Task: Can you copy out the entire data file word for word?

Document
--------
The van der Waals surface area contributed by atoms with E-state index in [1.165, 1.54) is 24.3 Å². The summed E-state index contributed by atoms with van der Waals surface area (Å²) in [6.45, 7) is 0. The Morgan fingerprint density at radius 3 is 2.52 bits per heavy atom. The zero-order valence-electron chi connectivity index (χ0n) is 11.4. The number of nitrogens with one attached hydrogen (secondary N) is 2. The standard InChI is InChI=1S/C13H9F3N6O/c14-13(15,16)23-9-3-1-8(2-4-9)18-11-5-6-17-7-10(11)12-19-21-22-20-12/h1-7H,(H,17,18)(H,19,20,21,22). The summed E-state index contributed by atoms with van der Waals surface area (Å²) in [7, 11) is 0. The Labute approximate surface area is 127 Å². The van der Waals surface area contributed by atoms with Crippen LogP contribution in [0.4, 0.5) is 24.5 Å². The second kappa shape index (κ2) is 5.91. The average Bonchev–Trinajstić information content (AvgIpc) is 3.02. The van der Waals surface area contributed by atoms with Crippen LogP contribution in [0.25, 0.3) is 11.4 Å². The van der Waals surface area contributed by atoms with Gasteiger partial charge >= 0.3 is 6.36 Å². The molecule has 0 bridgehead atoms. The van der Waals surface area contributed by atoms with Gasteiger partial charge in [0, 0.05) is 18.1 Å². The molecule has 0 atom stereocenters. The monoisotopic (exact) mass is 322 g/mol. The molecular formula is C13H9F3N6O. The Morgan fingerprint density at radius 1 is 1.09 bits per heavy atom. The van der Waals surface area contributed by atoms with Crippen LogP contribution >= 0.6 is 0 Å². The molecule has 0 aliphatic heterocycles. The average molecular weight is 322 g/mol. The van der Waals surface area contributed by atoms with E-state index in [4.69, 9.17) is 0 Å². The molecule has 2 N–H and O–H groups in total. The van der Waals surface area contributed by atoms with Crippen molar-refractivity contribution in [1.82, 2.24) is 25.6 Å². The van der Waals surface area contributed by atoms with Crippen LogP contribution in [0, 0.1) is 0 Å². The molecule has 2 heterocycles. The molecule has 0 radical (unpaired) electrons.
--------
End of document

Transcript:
The van der Waals surface area contributed by atoms with E-state index in [1.165, 1.54) is 24.3 Å². The summed E-state index contributed by atoms with van der Waals surface area (Å²) in [6.45, 7) is 0. The Morgan fingerprint density at radius 3 is 2.52 bits per heavy atom. The zero-order valence-electron chi connectivity index (χ0n) is 11.4. The number of nitrogens with one attached hydrogen (secondary N) is 2. The standard InChI is InChI=1S/C13H9F3N6O/c14-13(15,16)23-9-3-1-8(2-4-9)18-11-5-6-17-7-10(11)12-19-21-22-20-12/h1-7H,(H,17,18)(H,19,20,21,22). The summed E-state index contributed by atoms with van der Waals surface area (Å²) in [7, 11) is 0. The Labute approximate surface area is 127 Å². The van der Waals surface area contributed by atoms with Crippen LogP contribution in [0.4, 0.5) is 24.5 Å². The second kappa shape index (κ2) is 5.91. The average Bonchev–Trinajstić information content (AvgIpc) is 3.02. The van der Waals surface area contributed by atoms with Crippen LogP contribution in [0.25, 0.3) is 11.4 Å². The van der Waals surface area contributed by atoms with Gasteiger partial charge >= 0.3 is 6.36 Å². The molecule has 0 bridgehead atoms. The van der Waals surface area contributed by atoms with Gasteiger partial charge in [0, 0.05) is 18.1 Å². The molecule has 0 atom stereocenters. The monoisotopic (exact) mass is 322 g/mol. The molecular formula is C13H9F3N6O. The Morgan fingerprint density at radius 1 is 1.09 bits per heavy atom. The van der Waals surface area contributed by atoms with Crippen LogP contribution >= 0.6 is 0 Å². The molecule has 0 aliphatic heterocycles. The average molecular weight is 322 g/mol. The van der Waals surface area contributed by atoms with E-state index in [4.69, 9.17) is 0 Å². The molecule has 2 N–H and O–H groups in total. The van der Waals surface area contributed by atoms with Crippen molar-refractivity contribution in [1.82, 2.24) is 25.6 Å². The van der Waals surface area contributed by atoms with Crippen LogP contribution in [0, 0.1) is 0 Å². The molecule has 2 heterocycles. The molecule has 0 radical (unpaired) electrons.